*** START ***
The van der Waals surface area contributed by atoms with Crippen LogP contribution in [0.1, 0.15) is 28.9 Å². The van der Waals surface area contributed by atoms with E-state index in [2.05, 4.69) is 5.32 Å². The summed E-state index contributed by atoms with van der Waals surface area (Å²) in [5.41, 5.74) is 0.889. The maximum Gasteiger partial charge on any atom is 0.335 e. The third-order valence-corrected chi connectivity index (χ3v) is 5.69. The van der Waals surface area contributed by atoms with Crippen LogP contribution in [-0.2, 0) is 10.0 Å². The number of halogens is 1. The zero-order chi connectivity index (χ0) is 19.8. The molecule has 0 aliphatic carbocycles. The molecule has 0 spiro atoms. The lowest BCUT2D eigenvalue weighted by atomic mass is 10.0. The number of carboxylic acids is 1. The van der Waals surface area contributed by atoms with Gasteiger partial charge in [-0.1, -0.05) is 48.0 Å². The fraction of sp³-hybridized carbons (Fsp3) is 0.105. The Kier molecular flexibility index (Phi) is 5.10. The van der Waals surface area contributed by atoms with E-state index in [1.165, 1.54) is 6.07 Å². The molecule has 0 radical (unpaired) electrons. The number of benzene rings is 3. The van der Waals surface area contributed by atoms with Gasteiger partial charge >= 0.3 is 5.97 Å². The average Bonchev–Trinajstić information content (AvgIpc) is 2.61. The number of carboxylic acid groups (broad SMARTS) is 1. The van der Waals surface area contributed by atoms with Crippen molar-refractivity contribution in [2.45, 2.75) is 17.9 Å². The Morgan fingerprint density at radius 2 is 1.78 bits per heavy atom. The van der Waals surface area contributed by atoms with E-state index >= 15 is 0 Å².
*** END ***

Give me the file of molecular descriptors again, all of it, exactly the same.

The van der Waals surface area contributed by atoms with Crippen LogP contribution in [0.1, 0.15) is 28.9 Å². The van der Waals surface area contributed by atoms with E-state index in [2.05, 4.69) is 5.32 Å². The summed E-state index contributed by atoms with van der Waals surface area (Å²) in [5.41, 5.74) is 0.889. The maximum Gasteiger partial charge on any atom is 0.335 e. The third-order valence-corrected chi connectivity index (χ3v) is 5.69. The van der Waals surface area contributed by atoms with Crippen LogP contribution in [-0.2, 0) is 10.0 Å². The number of halogens is 1. The zero-order chi connectivity index (χ0) is 19.8. The molecule has 0 aliphatic carbocycles. The molecule has 0 spiro atoms. The lowest BCUT2D eigenvalue weighted by atomic mass is 10.0. The number of carboxylic acids is 1. The van der Waals surface area contributed by atoms with Gasteiger partial charge in [-0.1, -0.05) is 48.0 Å². The fraction of sp³-hybridized carbons (Fsp3) is 0.105. The Kier molecular flexibility index (Phi) is 5.10. The van der Waals surface area contributed by atoms with E-state index in [1.165, 1.54) is 6.07 Å². The molecule has 0 radical (unpaired) electrons. The number of benzene rings is 3. The van der Waals surface area contributed by atoms with Gasteiger partial charge >= 0.3 is 5.97 Å². The average Bonchev–Trinajstić information content (AvgIpc) is 2.61. The number of carboxylic acid groups (broad SMARTS) is 1. The van der Waals surface area contributed by atoms with Crippen molar-refractivity contribution in [2.45, 2.75) is 17.9 Å². The Morgan fingerprint density at radius 2 is 1.78 bits per heavy atom. The van der Waals surface area contributed by atoms with E-state index >= 15 is 0 Å².